It’s Not

It is worthwhile to take a few moments to highlight some of the distinctive characteristics found in many commentaries that the Layered Bible series will purposefully seek to avoid. Namely:

  • Focusing on establishing authority or authenticity. These commentaries will defer to other better-educated individuals for defense of inspiration, authenticity, authorship, dating, and so on wherever it is not integral to understanding the text. The commentaries begin with the presupposition that the text is authentic.[1]
  • Focused on delineating textual differences. While the commentaries will occasionally discuss textual variants, the series will not be interested in highlighting minor variations or in diving in-depth into debates about textual variants unless such variations have significant practical effect upon the interpretation of Scripture.
  • Sermonic or devotional abstractions. Many study guides, devotional commentaries, and etc. feature a heavy load of stories and applications which do not directly relate to the text. Application will be expounded in brief with an emphasis towards discussion and application. The commentaries are meant to inform the student of information and concepts useful in the study of Scripture and to challenge to application – but the latter is meant to be accomplished primarily through encouraging the reader to struggle with the text individually and in group discussion.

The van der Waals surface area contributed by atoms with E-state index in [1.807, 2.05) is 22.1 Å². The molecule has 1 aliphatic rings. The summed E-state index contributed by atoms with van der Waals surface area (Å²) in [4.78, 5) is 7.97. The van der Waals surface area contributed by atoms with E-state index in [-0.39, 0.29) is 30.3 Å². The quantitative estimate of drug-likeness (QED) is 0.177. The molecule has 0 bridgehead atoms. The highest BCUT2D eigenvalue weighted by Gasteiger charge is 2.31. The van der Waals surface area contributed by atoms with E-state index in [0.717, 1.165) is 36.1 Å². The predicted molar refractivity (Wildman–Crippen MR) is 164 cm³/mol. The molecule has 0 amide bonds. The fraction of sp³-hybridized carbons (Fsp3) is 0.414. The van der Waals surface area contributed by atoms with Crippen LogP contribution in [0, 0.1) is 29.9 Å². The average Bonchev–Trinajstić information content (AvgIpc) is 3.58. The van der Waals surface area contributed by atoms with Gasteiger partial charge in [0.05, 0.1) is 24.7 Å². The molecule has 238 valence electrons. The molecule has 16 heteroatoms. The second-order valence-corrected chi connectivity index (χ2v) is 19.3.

• Groundbeaking or innovative. The series will not break new ground in theological insights nor feature controversial positions. It will adhere to the generally accepted evangelical (“orthodox”) positions throughout the commentary though alternative positions may be discussed as appropriate. The goal is to offer a foundation in evangelical understanding from whence further dialogue can be pursued as necessary.
  1. [1]Eugene Peterson comments in an interview contained in Leadership Journal Summer 2011, “My task as a pastor was to show how the Bible got lived. Of course it’s important to show that the Bible is true, but we have theologians and apologists for that. I just accepted the fact it was true and didn’t bother much about that. I needed to be a witness to people in my congregation that everything in the Bible is livable and to try to avoid abstractions about big truths, big doctrines. I wanted to know how these ideas got lived in the immediate circumstances of people’s lives at work, in the town, and in the family.” (pg. 51) This fairly reflects the goal of these commentaries, which I would suggest fall somewhere between devotional (which focus almost entirely on application) and academic (which focus mostly on technical questions). Perhaps we need a new category (or does it already exist?) called pastoral commentaries which balance an exposition of the technical in a concise manner that provides opportunity for application of the practical?